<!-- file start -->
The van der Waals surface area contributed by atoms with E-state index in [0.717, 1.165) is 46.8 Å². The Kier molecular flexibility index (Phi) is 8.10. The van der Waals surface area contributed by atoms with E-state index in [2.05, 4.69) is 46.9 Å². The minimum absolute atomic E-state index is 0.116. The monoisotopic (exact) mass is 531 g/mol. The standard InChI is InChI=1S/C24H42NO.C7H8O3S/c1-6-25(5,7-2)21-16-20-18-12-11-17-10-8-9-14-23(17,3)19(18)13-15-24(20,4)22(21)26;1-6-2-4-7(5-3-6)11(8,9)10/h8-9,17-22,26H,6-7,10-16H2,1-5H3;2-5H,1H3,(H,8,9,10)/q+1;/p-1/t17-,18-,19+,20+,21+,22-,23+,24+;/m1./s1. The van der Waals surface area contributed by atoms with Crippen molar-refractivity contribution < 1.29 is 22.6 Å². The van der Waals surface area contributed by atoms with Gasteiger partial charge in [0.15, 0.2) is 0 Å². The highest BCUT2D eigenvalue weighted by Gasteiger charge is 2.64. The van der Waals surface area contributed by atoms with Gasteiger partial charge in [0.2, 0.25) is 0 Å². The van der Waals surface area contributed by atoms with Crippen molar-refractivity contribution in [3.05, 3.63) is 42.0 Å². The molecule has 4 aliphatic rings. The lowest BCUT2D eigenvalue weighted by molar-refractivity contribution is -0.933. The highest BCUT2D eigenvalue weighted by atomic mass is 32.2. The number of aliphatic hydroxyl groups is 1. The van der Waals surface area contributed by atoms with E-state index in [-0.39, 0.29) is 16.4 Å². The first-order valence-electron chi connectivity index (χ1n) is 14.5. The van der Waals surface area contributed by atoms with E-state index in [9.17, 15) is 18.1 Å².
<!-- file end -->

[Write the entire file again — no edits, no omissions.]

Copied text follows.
The van der Waals surface area contributed by atoms with E-state index in [0.717, 1.165) is 46.8 Å². The Kier molecular flexibility index (Phi) is 8.10. The van der Waals surface area contributed by atoms with E-state index in [2.05, 4.69) is 46.9 Å². The minimum absolute atomic E-state index is 0.116. The monoisotopic (exact) mass is 531 g/mol. The standard InChI is InChI=1S/C24H42NO.C7H8O3S/c1-6-25(5,7-2)21-16-20-18-12-11-17-10-8-9-14-23(17,3)19(18)13-15-24(20,4)22(21)26;1-6-2-4-7(5-3-6)11(8,9)10/h8-9,17-22,26H,6-7,10-16H2,1-5H3;2-5H,1H3,(H,8,9,10)/q+1;/p-1/t17-,18-,19+,20+,21+,22-,23+,24+;/m1./s1. The van der Waals surface area contributed by atoms with Crippen molar-refractivity contribution < 1.29 is 22.6 Å². The van der Waals surface area contributed by atoms with Gasteiger partial charge in [0.15, 0.2) is 0 Å². The highest BCUT2D eigenvalue weighted by Gasteiger charge is 2.64. The van der Waals surface area contributed by atoms with Gasteiger partial charge in [0.2, 0.25) is 0 Å². The van der Waals surface area contributed by atoms with Crippen molar-refractivity contribution in [3.05, 3.63) is 42.0 Å². The molecule has 4 aliphatic rings. The lowest BCUT2D eigenvalue weighted by molar-refractivity contribution is -0.933. The highest BCUT2D eigenvalue weighted by atomic mass is 32.2. The number of aliphatic hydroxyl groups is 1. The van der Waals surface area contributed by atoms with E-state index in [-0.39, 0.29) is 16.4 Å². The first-order valence-electron chi connectivity index (χ1n) is 14.5. The van der Waals surface area contributed by atoms with E-state index in [9.17, 15) is 18.1 Å².